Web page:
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, 184 (2), 547-55

Lateral Flagella and Swarming Motility in Aeromonas Species

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Lateral Flagella and Swarming Motility in Aeromonas Species

Sylvia M Kirov et al. J Bacteriol.

Abstract

Swarming motility, a flagellum-dependent behavior that allows bacteria to move over solid surfaces, has been implicated in biofilm formation and bacterial virulence. In this study, light and electron microscopic analyses and genetic and functional investigations have shown that at least 50% of Aeromonas isolates from the species most commonly associated with diarrheal illness produce lateral flagella which mediate swarming motility. Aeromonas lateral flagella were optimally produced when bacteria were grown on solid medium for approximately 8 h. Transmission and thin-section electron microscopy confirmed that these flagella do not possess a sheath structure. Southern analysis of Aeromonas reference strains and strains of mesophilic species (n = 84, varied sources and geographic regions) with a probe designed to detect lateral flagellin genes (lafA1 and lafA2) showed there was no marked species association of laf distribution. Approximately 50% of these strains hybridized strongly with the probe, in good agreement with the expression studies. We established a reproducible swarming assay (0.5% Eiken agar in Difco broth, 30 degrees C) for Aeromonas spp. The laf-positive strains exhibited vigorous swarming motility, whereas laf-negative strains grew but showed no movement from the inoculation site. Light and scanning electron microscopic investigations revealed that lateral flagella formed bacterium-bacterium linkages on the agar surface. Strains of an Aeromonas caviae isolate in which lateral flagellum expression was abrogated by specific mutations in flagellar genes did not swarm, proving conclusively that lateral flagella are required for the surface movement. Whether lateral flagella and swarming motility contribute to Aeromonas intestinal colonization and virulence remains to be determined.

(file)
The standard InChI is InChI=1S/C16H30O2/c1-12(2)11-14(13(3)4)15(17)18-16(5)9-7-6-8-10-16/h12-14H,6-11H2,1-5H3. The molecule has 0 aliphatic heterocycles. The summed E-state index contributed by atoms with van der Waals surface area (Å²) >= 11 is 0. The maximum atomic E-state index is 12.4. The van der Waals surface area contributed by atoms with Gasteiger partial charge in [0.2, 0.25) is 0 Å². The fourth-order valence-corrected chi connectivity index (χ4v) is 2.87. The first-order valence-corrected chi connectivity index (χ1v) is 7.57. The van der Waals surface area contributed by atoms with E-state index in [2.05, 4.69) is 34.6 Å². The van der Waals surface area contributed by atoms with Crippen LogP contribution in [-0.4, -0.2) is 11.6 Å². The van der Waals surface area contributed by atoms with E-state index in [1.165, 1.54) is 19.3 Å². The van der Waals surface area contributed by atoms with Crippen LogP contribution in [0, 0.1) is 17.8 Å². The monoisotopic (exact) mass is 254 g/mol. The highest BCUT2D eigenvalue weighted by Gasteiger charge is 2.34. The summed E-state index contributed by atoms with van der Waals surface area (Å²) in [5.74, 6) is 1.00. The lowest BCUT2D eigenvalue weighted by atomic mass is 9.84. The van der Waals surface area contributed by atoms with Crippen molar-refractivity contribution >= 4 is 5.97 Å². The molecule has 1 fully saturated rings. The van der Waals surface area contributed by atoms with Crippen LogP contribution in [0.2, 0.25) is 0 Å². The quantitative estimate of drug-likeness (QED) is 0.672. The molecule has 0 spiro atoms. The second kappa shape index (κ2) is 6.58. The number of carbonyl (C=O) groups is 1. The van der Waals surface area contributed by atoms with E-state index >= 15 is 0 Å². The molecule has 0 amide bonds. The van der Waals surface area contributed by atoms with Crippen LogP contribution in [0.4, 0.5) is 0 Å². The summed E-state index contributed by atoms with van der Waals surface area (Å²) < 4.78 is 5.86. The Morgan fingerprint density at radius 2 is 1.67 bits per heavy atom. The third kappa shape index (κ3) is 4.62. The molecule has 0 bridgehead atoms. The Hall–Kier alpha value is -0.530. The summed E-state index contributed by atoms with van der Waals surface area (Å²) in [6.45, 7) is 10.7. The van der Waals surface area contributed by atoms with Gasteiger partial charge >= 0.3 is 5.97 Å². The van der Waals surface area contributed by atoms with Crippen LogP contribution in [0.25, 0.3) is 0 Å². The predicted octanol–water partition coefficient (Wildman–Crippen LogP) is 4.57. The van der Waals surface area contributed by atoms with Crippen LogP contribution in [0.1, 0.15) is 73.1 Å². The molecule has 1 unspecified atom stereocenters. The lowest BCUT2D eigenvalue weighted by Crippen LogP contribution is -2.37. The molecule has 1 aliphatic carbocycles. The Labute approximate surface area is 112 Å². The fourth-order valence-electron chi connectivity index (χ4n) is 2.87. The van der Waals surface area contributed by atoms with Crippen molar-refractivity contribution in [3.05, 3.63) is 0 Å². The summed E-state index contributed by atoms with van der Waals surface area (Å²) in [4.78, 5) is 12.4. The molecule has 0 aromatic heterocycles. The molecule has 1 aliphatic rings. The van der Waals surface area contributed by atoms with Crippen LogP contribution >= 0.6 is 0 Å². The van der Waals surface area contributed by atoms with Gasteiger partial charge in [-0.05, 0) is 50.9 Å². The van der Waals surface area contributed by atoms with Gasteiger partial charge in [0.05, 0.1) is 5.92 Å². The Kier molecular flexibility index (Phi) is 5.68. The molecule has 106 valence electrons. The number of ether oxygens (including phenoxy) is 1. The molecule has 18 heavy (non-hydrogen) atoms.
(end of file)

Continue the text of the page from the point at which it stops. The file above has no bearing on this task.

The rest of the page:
Figures

FIG. 1.
FIG. 1.
Schematic representation of the genetic organization of the A. caviae Sch3 lateral flagellin locus. Flagellar genes and open reading frames (ORFs) are indicated by shaded horizontal arrows and indicate the direction of transcription. ORFs are named after their homologues in other bacterial species. The open vertical arrows indicate the site of insertion of the kanamycin resistance cassette in the single mutants. The solid vertical arrow shows the site of insertion of the kanamycin cassette in the single mutant AAR58 and the site of insertion of the chloramphenicol resistance cassette in the tandem mutant AAR6.
FIG. 2.
FIG. 2.
Light microscopic detection of flagella. Bacteria were grown on TSAY at 37°C for 6 h and stained with Leifson’s stain. (A) P. mirabilis, showing peritrichous flagella (arrow). (B) V. parahaemolyticus strain ACM 2776, showing lateral flagella (arrow). (C) A. caviae strain Sch3, showing lateral flagella (arrow). Bar, 5 μm.
FIG. 3.
FIG. 3.
Transmission electron microscopy of flagella (negative staining; 0.5% phosphotungstic acid, 10 s). Bars, 1 μm. (A) Sheathed polar flagellum of V. parahaemolyticus. The inset is a high-power magnification (boxed section) showing the double membrane structure of the flagellar sheath. Inset bar, 50 nm. (B) Numerous unsheathed lateral flagella of V. parahaemolyticus strain NCTC 10884. Inset bar, 100 nm. (C) Unsheathed polar flagellum of A. veronii biovar sobria strain BC88. (D) Numerous unsheathed lateral flagella of A. veronii biovar sobria strain CA25. Inset bar, 100 nm.
FIG. 4.
FIG. 4.
Southern blot (2-h exposure) of PstI-digested chromosomal DNA of Aeromonas isolates probed with the 1.0-kb PstI digoxigenin-labeled fragment of the lateral flagella genes lafA1 and lafA2. Lanes 1 to 13 are A. hydrophila strain DJ188, A. veronii biovar sobria FA132, A. caviae strain Sch3, and A. veronii biovar sobria strains BC88, CA17, CA110, BC96, CA112, CA113, EA49, EA57, EA42, and EA60, respectively. Isolates were from diarrheal feces except for strain FA132, which was isolated from a chicken carcass rinse, and strains EA49, EA57, EA42, and EA60, which were isolated from water samples. Positions of molecular size standards (λ HindIII digest) are indicated on the left (in kilodaltons).
FIG. 5.
FIG. 5.
Aeromonas swarming on Eiken agar. (A) Strong swarming response. (B) No swarming, but growth at the inoculum site. The inset (boxed section) shows a raft of bacteria surrounded by flagella taken from the swarm edge (glutaraldehyde-fixed sample, Difco flagella stain). Bar, ≈1 μm.
FIG. 6.
FIG. 6.
FESEM. (A and B) V. parahaemolyticus (strain ACM 2776) on TSAY (37°C, 6 h), showing intertwining networks of lateral flagella linking bacteria on the agar surface. (C and D) A. caviae strain Sch3 on agar as above, showing similar filamentous structures linking bacteria. Bars: (A and C) 2 μm; (B and D) 500 nm.

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